“In that year, I was the only one in my cohort to secure a tenure-track position at University of Nevada Reno in the United States, so off I went in 2010 to the deserts of Nevada where the oasis of Reno was to be my first academic home.

“I worked and stayed in Reno for three years when I decided, with my spouse, to return to India to accept a position at the newly-resurgent Presidency University (erstwhile Presidency College) in Kolkata. I have lived and worked for the past nine years in Kolkata, having taken to the city and to its incredible culture like a fish to water,” Mohan elaborated.

In so many ways, her life as a teacher, researcher, writer, poet, and novelist came together in the last decade. She picked up Bengali and it opened a whole new language and literature for her, and transformed my mindscape.

At the height of Covid, she had the “incredible opportunity” of being selected as the 2021 Writer-in-Residence by Samyukta Research Centre in Thiruvananthapuram, and despite her family’s misgivings (and her own), she took the plunge and headed out in September 2021 to Kerala to “spend three fantastic months to read and travel and write”.

Mohan said: “I can safely say, there would have been no novel without Samyukta — the space offered to me along with the sustaining friendships went a long way in opening up my mind and I wrote and wrote in a kind of single-minded devotion to the project.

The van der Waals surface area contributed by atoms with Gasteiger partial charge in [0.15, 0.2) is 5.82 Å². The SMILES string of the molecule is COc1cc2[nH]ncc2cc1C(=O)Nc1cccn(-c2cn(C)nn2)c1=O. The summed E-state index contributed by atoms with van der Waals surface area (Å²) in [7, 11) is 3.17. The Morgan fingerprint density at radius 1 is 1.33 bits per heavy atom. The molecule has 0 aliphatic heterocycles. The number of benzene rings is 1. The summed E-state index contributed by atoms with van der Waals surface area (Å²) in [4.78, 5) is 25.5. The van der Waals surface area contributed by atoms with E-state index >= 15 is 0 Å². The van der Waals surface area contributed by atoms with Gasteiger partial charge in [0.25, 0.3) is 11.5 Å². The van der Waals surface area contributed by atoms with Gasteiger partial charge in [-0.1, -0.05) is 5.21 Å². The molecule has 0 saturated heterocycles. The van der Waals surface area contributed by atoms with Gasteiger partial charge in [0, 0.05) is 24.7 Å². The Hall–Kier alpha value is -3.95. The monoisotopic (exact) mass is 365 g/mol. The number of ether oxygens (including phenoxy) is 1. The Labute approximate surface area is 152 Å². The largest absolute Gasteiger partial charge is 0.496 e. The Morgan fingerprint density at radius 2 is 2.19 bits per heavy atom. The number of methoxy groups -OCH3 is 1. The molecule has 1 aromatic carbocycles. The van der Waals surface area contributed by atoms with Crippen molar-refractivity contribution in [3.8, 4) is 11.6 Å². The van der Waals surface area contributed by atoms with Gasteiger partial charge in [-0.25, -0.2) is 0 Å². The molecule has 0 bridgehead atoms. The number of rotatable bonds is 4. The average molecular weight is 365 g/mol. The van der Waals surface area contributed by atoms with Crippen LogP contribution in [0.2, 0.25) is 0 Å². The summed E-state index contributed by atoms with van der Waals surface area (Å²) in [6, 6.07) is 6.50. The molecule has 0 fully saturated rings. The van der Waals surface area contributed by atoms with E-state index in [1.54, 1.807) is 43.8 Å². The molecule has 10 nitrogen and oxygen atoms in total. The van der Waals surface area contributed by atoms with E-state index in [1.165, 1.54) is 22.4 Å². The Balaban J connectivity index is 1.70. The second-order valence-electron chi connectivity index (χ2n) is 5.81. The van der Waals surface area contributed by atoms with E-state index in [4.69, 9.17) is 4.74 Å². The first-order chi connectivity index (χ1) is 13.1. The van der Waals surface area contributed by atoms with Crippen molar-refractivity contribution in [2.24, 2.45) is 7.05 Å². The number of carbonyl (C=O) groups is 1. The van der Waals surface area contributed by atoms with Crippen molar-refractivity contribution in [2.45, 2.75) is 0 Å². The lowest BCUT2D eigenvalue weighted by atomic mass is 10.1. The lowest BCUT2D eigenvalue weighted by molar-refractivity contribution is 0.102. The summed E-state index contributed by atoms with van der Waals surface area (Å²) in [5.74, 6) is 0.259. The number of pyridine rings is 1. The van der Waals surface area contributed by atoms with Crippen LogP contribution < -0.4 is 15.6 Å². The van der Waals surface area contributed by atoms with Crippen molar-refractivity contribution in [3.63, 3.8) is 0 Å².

“I was also teaching online, according to COVID protocol, in those days, and the intensity and beauty of Samyukta, Kerala, provided a panacea from the dark world of Sittanavasal that I was creating in my novel.

“And then, even as I wrapped up the novel in 2022, I was already making plans to accept a position at IIT Jodhpur. So, with the publication of the novel in December 2022 and my new job and relocation to Jodhpur, I had an exciting but very hectic end-of-2022. And, that in a nutshell, has been my journey thus far.”

About the journey of this book from concept to conclusion and the research that went into it, she said: “Would you believe me if I told you that the plot of the novel came to me in a dream? I got up from sleep one night quite suddenly and woke up my partner and told him the whole story and he, groggy and alarmed, heard me fully before crashing to sleep again.

“When I woke up the next morning, I had a vivid recall of the narrative I had told him and pretty much the contours of the main storyline became fixed in my conscious mind. After that, it was a matter of finding time and space to write, and when I was awarded the residency at Samyukta Research Centre, I jumped at the opportunity. Samyukta’s library archives were very useful to me, and much of the research for the book was done there, and online.”

What is the message she is seeking to convey through this book?